"Canary" Program The Office of the Comptroller of the Currency updated last month its 1998 community bank supervision booklet to incorporate its "canary" early warning process and to make the assessment of a small bank’s information technology part of its safety and soundness exam. Canary is a computer system that rates national banks against 15 benchmarks in three categories: credit, liquidity, and interest rate risk. actions expected soon Merchant Banking Capital The Fed is expected to release a rule this fall that will finalize the regulatory capital treatment of banks’ equity investments. The rule is required because the Gramm-Leach-Bliley Act eased restrictions on banking company investments in nonfinancial companies. Subprime Residuals The banking and thrift agencies are expected to issue a final rule next month that would impose higher capital requirements on subprime residual assets, the interest retained after subprime loans are bundled and sold. A year ago the agencies proposed requiring banks to hold $1 of capital for each $1 of their residual interest in these loan pools, and limiting banks’ holdings of such assets to no more than 25% of Tier I capital. Basel Capital Standards The Basel Committee on Banking Supervision is expected to issue a revised proposal to update international capital rules during the first quarter of 2002. The committee announced June 25 that it would delay issuing final rules until late next year. Implementation was pushed back to 2005. The Basel Committee said it needs more time to process the large number of detailed comments it has received, and indicated that significant changes to the plan are being contemplated. The committee still intends to let banks use their internal rating systems to set regulatory capital levels as outlined in its January 2001 proposal. That plan, for which comments were due May 31, and the committee’s announcement explaining its decision to delay are available at www.bis.org. comments closed National Bank Powers A proposal by the Office of the Comptroller of the Currency that would establish criteria for national banks to engage in broader electronic activities. The criteria would include whether the activity is a logical outgrowth of a recognized banking activity, strengthens the bank by benefiting customers and its business, presents a risk that the bank has experience managing, and is permissible for state-chartered banks. The proposal would update rules authorizing national banks to act as finders, and seeks comment on the risks involved in authorizing banks to issue digital certificates and on the extent banks to which intend to use that authority. Published July 2. Comments were due Aug. 31. Online Banking A request for comment by the Federal Reserve Board on how to update regulations to fit the demands of online banking. The Gramm-Leach-Bliley Act of 1999 required federal banking regulators to review rules that affect online banking services and to report to Congress on any needed legislative or regulatory changes. The Fed is to work with the other regulators on the report, which is due to Congress on Nov. 12. Published May 21. Comments due were Aug. 20. Broker-Dealer Registration An interim rule from the Securities and Exchange Commission that outlines exemptions for banks from registering as broker-dealers. The interim rule establishes exemptions in 15 areas, including certain trust and fiduciary activities, banking products, securities transactions, sweep accounts, affiliate transactions, and third-party brokerage arrangements. The compliance deadline extended to May 12, 2002. Published May 11. Comments were due Sept. 4. Bank-Affiliate Transactions A proposal by the Fed that would codify past interpretations of rules 23a and 23b, which govern transactions between affiliates.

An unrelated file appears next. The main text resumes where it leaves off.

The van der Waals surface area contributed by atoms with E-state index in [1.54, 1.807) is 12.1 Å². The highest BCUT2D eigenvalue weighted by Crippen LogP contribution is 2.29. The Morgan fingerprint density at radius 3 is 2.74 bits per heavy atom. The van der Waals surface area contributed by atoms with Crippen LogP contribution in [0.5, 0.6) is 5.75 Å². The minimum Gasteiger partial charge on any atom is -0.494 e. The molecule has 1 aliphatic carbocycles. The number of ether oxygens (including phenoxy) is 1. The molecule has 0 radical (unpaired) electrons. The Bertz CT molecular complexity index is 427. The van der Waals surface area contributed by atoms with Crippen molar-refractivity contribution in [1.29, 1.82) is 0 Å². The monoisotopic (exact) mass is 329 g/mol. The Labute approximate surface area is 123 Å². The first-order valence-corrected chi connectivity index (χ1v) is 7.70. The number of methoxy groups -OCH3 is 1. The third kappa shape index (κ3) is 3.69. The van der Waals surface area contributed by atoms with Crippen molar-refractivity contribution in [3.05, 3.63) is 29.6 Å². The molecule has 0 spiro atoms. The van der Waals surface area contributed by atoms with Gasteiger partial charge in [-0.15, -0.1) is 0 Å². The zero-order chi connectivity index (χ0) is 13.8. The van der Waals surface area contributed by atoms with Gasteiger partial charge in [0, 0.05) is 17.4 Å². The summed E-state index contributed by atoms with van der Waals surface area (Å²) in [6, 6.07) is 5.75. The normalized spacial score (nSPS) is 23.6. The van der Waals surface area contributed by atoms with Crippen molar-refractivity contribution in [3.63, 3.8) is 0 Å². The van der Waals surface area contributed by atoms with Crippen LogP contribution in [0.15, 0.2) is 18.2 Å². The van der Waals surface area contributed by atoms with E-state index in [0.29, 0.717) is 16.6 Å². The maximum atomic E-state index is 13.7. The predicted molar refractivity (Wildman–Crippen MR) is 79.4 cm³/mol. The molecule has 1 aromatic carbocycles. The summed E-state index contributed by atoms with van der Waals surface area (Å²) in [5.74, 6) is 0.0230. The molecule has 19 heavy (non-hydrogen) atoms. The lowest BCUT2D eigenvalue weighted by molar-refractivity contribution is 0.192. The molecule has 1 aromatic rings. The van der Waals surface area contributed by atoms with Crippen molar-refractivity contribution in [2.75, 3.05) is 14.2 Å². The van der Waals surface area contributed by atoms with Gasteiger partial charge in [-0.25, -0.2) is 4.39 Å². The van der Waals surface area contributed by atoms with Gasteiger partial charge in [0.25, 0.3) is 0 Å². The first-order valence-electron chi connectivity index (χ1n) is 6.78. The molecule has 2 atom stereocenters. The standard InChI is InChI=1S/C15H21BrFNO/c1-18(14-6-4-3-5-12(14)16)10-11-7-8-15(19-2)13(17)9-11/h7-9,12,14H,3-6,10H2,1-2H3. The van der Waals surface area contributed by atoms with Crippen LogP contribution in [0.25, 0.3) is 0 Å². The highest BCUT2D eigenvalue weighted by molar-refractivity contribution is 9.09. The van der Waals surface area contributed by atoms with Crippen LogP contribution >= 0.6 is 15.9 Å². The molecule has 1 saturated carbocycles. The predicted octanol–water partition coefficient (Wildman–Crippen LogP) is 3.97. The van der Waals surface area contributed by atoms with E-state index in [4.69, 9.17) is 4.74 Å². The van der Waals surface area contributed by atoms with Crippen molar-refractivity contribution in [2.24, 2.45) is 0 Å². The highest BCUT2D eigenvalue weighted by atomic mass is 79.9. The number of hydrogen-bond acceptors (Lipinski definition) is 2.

The Fed also issued an interim final rule that would confirm that the 23a and 23b rules apply to derivatives transactions between banks and their affiliates, and would govern the intraday extension of credit by banks to their affiliates. The interim rule will not take effect until January.

Both were published May 11. Comments were due Aug. 15. Strategic Plan A proposal from the Federal Deposit Insurance Corp., issued July 2, that seeks comments on its strategic plan for the next five years. The plan addresses areas of insurance, supervision, and receivership management. Available at www.fdic.gov. Comments were due July 31. State Bank Definition A proposal by the FDIC that would clarify the definition of a state bank as an institution that has one or more deposits equaling more than $500,000. The definition is important because it could affect the ability of state-chartered credit card banks to export interest rates across state lines. Published April 19. Comments were due July 18. Prohibition Against Deposit Production A proposal by the banking regulators to amend the uniform regulations enforcing the Riegle-Neal Interstate Banking and Branching Efficiency Act of 1994 that prohibit any bank from establishing or acquiring a branch or branches outside its home state primarily for the purpose of deposit production. The proposal would expand that prohibition on acquisitions to include any branch of a bank controlled by an out-of-state bank holding company. Published April 9. Comments were due June 8. Exam Fees II A proposal by the OTS that would increase exam fees for thrifts rated Camels 3, 4, or 5. Published April 30. Comments were due May 30. New Bank Powers A proposal by the Fed that would give financial holding companies the right to act as real estate brokers and managers. This would be among the first new powers authorized as "financial in nature" under the Gramm-Leach-Bliley Act of 1999. Published Jan. 3. Comments were due May 1. Merchant Banking Capital A joint proposal by federal banking regulators that would institute capital requirements for banks’ merchant banking activities. The plan, which reverses the Fed’s controversial first attempt last year, would employ a sliding scale based on each banking organization’s aggregate equity investments and Tier 1 capital. It would require them to hold 8 cents for every $1 of equity investments up to 15% of Tier 1 capital, and 12 cents for every $1 of investments for the next 10%. For investments exceeding 25% of Tier 1 capital, banks would have to hold 25 cents for every $1. Published Feb. 14. Comments were due April 16.